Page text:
Caitlin’s work on Twitter has not only given people a voice, it has helped teach others about the complexities of mental illness. Another Twitter project Caitlin runs is Bipolar Club, a website featuring original poetry and short stories by bipolar authors. Complimented by a dedicated Twitter page, the publication endeavors to create awareness by utilizing the hashtag #bipolarclub to promote content. Caitlin’s friend Devin Wellborn, who also suffers from bipolar disorder, originally came up with the idea for Bipolar Club. Together, they share a vision to “unite the bipolar community” and to educate others about what their condition entails. Caitlin loves seeing people get involved with both platforms. She is tremendously encouraged by how many patrons visit routinely and interact with both the prompts and content others have posted.
Despite the perceived dangers of social media, Caitlin’s efforts online have brought joy and a sense of fulfillment. New relationships and the openness of her peers have helped her chart a course where she feels increasingly in control of her illness and comfortable expressing passion. “Someone told me once Twitter is exactly what you make of it. It can be completely toxic or it can be a place where you fall in love…. You can choose the community you want to be a part of. You don’t have to be a part of the gossip, or the sensationalist politics and crappy rhetoric. Find your tribe, find your people, make it yours, create boundaries, do your thing,” she reflects.
Caitlin is extraordinarily devoted to her followers, taking the time to read every post and to show her support by commenting “XO” followed by the orange emoji. (The orange is meant to approximate an emoji of a clementine, which is her online pseudonym.) “That’s about saying, ‘Hey, I see you. Welcome,’” she says. To weigh much further into the replies she receives would violate her own mission statement and risk destabilizing the discourse. This is a place for honest experimentation, hope and love. While empathy and community play an important role in treating mental illness, it’s important to remember that the site’s caretaker is not a mental health professional. Caitlin will give a visitor a careful and private nudge if she’s worried that someone is exhibiting dangerous behavior, but she is relieved to say that more often than not, an XO and a clementine are all that’s necessary to build a meaningful bond with newcomers and returning contributors, opening the door to a stigma free discussion of mental health in our society.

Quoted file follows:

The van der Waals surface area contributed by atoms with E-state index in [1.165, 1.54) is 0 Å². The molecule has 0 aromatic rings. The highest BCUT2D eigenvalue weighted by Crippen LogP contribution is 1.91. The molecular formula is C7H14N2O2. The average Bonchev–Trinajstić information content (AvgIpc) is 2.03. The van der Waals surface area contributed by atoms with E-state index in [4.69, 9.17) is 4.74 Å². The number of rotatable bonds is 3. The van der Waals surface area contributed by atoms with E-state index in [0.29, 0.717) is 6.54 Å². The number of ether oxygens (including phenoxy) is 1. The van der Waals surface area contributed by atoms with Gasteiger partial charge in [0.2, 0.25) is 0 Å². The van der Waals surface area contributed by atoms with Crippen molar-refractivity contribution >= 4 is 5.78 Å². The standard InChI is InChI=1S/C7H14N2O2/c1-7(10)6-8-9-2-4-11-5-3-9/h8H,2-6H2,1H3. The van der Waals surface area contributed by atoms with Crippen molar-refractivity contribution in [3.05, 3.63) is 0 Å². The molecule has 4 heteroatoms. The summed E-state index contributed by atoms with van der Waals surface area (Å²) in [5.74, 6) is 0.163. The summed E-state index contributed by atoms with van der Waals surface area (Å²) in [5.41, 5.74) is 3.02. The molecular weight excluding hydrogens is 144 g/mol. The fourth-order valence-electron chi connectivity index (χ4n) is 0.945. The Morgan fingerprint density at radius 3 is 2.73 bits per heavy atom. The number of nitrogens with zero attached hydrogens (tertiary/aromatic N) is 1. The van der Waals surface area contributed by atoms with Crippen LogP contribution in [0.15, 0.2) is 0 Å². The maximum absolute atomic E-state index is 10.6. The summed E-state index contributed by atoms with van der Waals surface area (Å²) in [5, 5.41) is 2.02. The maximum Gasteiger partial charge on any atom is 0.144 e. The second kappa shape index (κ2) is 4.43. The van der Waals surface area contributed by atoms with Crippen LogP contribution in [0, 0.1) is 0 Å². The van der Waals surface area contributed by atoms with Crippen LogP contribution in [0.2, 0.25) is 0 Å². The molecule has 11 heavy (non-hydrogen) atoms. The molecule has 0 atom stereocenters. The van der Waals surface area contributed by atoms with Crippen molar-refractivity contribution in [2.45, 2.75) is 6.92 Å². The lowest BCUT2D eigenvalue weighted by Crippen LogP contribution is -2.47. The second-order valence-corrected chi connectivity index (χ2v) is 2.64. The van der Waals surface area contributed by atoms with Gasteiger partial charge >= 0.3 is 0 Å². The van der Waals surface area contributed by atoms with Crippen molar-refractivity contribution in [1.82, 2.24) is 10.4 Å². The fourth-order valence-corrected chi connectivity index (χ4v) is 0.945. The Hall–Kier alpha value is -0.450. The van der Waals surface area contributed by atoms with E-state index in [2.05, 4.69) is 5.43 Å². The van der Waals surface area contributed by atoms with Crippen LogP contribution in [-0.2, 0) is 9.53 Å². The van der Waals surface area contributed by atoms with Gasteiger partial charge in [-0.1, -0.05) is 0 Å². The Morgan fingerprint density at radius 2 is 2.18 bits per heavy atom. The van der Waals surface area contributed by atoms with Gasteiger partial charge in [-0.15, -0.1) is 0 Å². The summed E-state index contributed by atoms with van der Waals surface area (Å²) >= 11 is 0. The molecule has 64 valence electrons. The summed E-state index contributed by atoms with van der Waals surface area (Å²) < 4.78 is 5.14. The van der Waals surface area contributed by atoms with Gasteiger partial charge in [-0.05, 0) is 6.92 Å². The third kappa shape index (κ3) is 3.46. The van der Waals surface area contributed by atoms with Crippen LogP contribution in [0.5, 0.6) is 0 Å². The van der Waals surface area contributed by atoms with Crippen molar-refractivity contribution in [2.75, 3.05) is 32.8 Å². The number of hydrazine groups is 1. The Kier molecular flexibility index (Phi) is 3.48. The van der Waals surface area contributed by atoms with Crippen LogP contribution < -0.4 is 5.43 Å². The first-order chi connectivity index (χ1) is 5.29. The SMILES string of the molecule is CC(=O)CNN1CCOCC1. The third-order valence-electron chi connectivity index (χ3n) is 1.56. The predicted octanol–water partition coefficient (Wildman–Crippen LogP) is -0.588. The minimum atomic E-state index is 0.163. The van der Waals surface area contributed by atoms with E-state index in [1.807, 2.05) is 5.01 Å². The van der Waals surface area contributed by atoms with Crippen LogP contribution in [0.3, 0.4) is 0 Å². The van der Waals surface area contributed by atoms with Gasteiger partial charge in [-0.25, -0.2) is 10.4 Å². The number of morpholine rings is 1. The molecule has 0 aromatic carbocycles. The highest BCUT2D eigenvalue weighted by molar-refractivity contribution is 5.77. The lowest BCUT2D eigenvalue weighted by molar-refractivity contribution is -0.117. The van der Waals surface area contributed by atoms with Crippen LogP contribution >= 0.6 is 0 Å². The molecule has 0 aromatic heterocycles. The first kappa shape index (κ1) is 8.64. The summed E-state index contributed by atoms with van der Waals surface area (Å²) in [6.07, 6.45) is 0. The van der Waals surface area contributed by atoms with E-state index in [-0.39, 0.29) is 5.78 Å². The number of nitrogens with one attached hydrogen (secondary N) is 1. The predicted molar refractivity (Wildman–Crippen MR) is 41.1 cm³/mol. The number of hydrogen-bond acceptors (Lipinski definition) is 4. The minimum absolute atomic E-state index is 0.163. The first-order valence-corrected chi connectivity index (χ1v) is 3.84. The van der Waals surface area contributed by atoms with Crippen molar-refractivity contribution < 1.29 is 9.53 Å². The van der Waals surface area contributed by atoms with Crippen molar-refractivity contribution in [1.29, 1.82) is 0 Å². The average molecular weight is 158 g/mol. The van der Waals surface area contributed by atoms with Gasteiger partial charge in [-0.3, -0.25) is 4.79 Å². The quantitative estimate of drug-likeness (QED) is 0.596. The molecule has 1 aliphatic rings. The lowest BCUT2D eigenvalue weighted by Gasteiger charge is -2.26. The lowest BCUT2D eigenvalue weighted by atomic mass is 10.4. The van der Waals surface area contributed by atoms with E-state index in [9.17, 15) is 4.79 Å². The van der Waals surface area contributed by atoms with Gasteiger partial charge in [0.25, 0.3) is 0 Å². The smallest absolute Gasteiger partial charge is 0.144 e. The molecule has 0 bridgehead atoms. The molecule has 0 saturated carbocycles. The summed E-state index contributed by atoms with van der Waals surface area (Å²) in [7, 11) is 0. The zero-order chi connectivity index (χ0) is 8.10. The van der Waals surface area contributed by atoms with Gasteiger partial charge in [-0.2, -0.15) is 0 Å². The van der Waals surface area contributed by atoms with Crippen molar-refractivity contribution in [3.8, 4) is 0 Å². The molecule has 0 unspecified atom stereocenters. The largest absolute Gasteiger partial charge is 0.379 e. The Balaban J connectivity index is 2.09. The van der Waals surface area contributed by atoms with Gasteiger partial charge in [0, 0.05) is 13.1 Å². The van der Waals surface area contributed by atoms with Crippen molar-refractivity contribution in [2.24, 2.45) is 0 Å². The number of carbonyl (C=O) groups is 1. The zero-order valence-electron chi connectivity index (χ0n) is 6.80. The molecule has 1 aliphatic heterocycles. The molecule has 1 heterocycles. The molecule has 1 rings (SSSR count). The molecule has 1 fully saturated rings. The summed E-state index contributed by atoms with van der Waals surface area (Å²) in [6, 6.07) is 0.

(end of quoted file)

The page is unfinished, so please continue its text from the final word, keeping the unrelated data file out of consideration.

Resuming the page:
*The below recording compiled by J.T. Stone combines excerpts from his interview with Caitlin, offering a chance to hear Caitlin tell her story in her words, and to elaborate on her perspective of mental illness.
J.T. Stone is an Ithaca-based journalist, former teacher aide and freshman at the State University at Albany. During high school, he produced and hosted the five-part “Youth Voices” series on Ithaca’s WRFI Community Radio, in which he interviewed local students about topics they care about ranging from gun control to mental illness stigma. He hopes to continue his passion of giving others a voice through journalism during his time in college and beyond. His work can be found here.
Originally from Taiwan, Hsiao-Pei Yang graduated from, NTU in Taiwan, with a bachelors degree in Zoology and masters in Marine Biology. She came to Ithaca to earn her PhD from Cornell University in the field of Ecology and Evolutionary Biology. After working as an assistant professor, research scientist in universities and government institutes, as well as a project manager/lead scientist in a private company, she returned to her family to be a full-time mom. Just two years ago, Hsiao-Pei began her journey as an artist. She is a self-taught oil painter, starting from portrait paintings. Learning the facial curvatures of loved ones and capturing serene landscapes has brought her the inner peace she never experienced in any other line of work.